Surround yourself with people who will support how you want to raise your children, and give them role models. If your daughter is learning electric guitar, find a great female guitarist to teach her, and introduce her to bands with female leads and strong female members. Make sure your family understands the kind of positive language and goals you want to encourage in your kids. Connect with other parents who want to raise their children the same way, and attend church functions with a congregation that fosters positive parenting. The more people that your child can connect with in the real world who represent who they want to become, the more they'll know they can aspire to and meet those goals. If they feel like they are people of value and know what it looks like when others love and respect them, they won't seek validation from people in unhealthy ways.
Choose your media wisely.
Rather than just finding something G rated and plopping your kid in front of it, seek out and consume those shows that have strong role models that match what your child is aspiring to. Shows like Buffy the Vampire Slayer and Adventure Time have lots of strong female characters. Avatar the Last Airbender features lots leading characters of different races and strong female characters. TV shows like Community for young adults feature men and women of different races and age groups interacting as friends rather than getting caught up in romantic entanglements. There are more options out there that feature life more realistically than ever before.
The bottom line is, the more involved you are with shaping your children's experience and expectations, the less likely they are to give in to believing stereotypes and diminishing their self-worth. Get interested in what your children are interested in, and you'll discover amazing realms of potential within them. Until next time, keep it clean!
Tuesday, July 23, 2013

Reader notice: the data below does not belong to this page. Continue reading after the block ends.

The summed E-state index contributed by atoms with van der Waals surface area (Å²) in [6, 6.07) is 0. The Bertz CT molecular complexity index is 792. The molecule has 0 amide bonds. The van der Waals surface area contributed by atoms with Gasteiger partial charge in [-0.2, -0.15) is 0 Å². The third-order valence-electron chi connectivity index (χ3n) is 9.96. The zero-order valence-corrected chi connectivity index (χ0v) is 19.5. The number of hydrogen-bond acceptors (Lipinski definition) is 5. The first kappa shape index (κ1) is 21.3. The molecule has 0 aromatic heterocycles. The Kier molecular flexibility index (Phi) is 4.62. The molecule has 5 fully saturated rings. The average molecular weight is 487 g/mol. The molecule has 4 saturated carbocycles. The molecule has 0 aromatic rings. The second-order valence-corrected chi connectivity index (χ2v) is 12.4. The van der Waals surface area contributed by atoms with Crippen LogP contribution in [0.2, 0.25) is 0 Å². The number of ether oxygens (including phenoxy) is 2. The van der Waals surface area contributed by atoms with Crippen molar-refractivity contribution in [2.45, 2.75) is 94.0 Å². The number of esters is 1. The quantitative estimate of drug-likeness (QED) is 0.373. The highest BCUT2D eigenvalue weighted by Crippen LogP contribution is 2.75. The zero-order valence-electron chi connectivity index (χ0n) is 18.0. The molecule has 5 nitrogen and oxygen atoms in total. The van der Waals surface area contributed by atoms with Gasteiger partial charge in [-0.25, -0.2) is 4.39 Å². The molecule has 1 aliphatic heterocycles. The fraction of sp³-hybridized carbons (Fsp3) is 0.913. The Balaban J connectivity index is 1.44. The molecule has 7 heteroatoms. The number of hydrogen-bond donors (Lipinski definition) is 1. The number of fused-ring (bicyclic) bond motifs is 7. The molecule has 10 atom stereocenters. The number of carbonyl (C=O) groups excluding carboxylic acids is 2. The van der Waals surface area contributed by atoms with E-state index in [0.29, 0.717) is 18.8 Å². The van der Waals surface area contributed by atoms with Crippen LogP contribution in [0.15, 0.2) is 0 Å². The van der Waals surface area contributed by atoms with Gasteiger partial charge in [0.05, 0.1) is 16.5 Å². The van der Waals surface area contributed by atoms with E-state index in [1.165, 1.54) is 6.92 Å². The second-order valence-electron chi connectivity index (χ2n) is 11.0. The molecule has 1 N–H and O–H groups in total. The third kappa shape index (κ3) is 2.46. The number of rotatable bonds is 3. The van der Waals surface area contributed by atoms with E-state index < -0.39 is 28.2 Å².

Summer is the perfect time for cool, crisp salad. As convenient as bottled dressing is, why waste those lovely greens on plain old ranch? All you need is a blender and a few ingredients to bypass the bottled for chef-approved, easy dressings.
Spicy Tomato Salsa
3 roma tomatoes
1/4 white or yellow onion
juice from 1/2 a lime
Wash and roughly chop all ingredients, put in a blender and pulse for 20 seconds, less if you want it a bit more chunky.
Savory Tahini Dressing
1/4 cup tahini
1 tablespoon lemon juice or apple cider vinegar
1 tablespoon soy sauce
1 tablespoon nutritional yeast
1 clove garlic
water to thin it out, if desired
Put all ingredients in a blender and mix, or whisk with a fork until combined. Tahini is sesame seed butter, found in the international aisle or peanut butter aisle at the grocer. It's used mainly in middle eastern food like hummus, or to top falafel. It has a light and earthy flavor. This dressing is super rich and almost cheesy, and works great on heavier greens like kale and collards.
1 cup fresh or frozen berries
1 packet stevia
2 tablespoons olive oil
1/4 cup lemon juice
juice from 1/2 an orange or one clementine
Put all ingredients into a blender and mix until smooth. This sweet and tart dressing is great with spinach, red onions and blue cheese.
Basic ingredients can combine in hundreds of ways to make new enjoyable dressings. Mix and match a fruit or vegetable with fat (oil, nut butter, avocado) and an acid (vinegar, lemon or lime juice) and blend. Salad dressing is really that simple. See what you come up with, you may surprise yourself with a new favorite! Enjoy your summer lunches, and until next time, keep it clean!
Tuesday, July 16, 2013
Homemade Hair Conditioner
Old shampoo bottle
2 cups warm filtered water
4 tsp olive, avocado or coconut oil
2 tsp jojoba, grapeseed or sweet almond oil
5 drops essential oil of your choice